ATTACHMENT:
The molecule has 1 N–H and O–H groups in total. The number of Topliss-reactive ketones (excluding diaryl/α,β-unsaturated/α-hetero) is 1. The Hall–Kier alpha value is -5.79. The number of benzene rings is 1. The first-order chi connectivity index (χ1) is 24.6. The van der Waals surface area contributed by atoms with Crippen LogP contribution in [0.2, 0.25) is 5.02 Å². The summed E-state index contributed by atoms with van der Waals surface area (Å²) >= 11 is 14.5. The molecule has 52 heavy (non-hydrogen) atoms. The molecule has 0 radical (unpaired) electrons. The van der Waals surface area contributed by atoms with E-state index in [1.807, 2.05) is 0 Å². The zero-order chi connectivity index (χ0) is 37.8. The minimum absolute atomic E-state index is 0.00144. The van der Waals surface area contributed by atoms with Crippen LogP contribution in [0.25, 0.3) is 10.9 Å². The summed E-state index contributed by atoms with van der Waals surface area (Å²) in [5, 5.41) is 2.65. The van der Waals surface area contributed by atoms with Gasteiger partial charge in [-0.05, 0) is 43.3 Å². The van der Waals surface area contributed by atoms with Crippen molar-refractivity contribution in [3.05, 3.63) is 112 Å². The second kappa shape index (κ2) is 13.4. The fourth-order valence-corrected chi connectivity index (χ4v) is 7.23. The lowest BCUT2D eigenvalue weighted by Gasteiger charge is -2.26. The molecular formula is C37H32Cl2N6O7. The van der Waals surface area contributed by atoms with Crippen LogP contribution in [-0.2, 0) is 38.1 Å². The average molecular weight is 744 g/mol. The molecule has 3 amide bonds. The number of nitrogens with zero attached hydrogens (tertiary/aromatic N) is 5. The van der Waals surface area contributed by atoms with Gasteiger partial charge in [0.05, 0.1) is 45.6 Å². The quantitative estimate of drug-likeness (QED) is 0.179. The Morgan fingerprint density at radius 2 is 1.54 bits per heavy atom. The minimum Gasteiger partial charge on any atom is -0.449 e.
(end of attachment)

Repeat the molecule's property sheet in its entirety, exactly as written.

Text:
The molecule has 1 N–H and O–H groups in total. The number of Topliss-reactive ketones (excluding diaryl/α,β-unsaturated/α-hetero) is 1. The Hall–Kier alpha value is -5.79. The number of benzene rings is 1. The first-order chi connectivity index (χ1) is 24.6. The van der Waals surface area contributed by atoms with Crippen LogP contribution in [0.2, 0.25) is 5.02 Å². The summed E-state index contributed by atoms with van der Waals surface area (Å²) >= 11 is 14.5. The molecule has 52 heavy (non-hydrogen) atoms. The molecule has 0 radical (unpaired) electrons. The van der Waals surface area contributed by atoms with E-state index in [1.807, 2.05) is 0 Å². The zero-order chi connectivity index (χ0) is 37.8. The minimum absolute atomic E-state index is 0.00144. The van der Waals surface area contributed by atoms with Crippen LogP contribution in [0.25, 0.3) is 10.9 Å². The summed E-state index contributed by atoms with van der Waals surface area (Å²) in [5, 5.41) is 2.65. The van der Waals surface area contributed by atoms with Gasteiger partial charge in [-0.05, 0) is 43.3 Å². The van der Waals surface area contributed by atoms with Crippen molar-refractivity contribution in [3.05, 3.63) is 112 Å². The second kappa shape index (κ2) is 13.4. The fourth-order valence-corrected chi connectivity index (χ4v) is 7.23. The lowest BCUT2D eigenvalue weighted by Gasteiger charge is -2.26. The molecular formula is C37H32Cl2N6O7. The van der Waals surface area contributed by atoms with Crippen LogP contribution in [-0.2, 0) is 38.1 Å². The average molecular weight is 744 g/mol. The molecule has 3 amide bonds. The number of nitrogens with zero attached hydrogens (tertiary/aromatic N) is 5. The van der Waals surface area contributed by atoms with Gasteiger partial charge in [0.05, 0.1) is 45.6 Å². The quantitative estimate of drug-likeness (QED) is 0.179. The Morgan fingerprint density at radius 2 is 1.54 bits per heavy atom. The minimum Gasteiger partial charge on any atom is -0.449 e.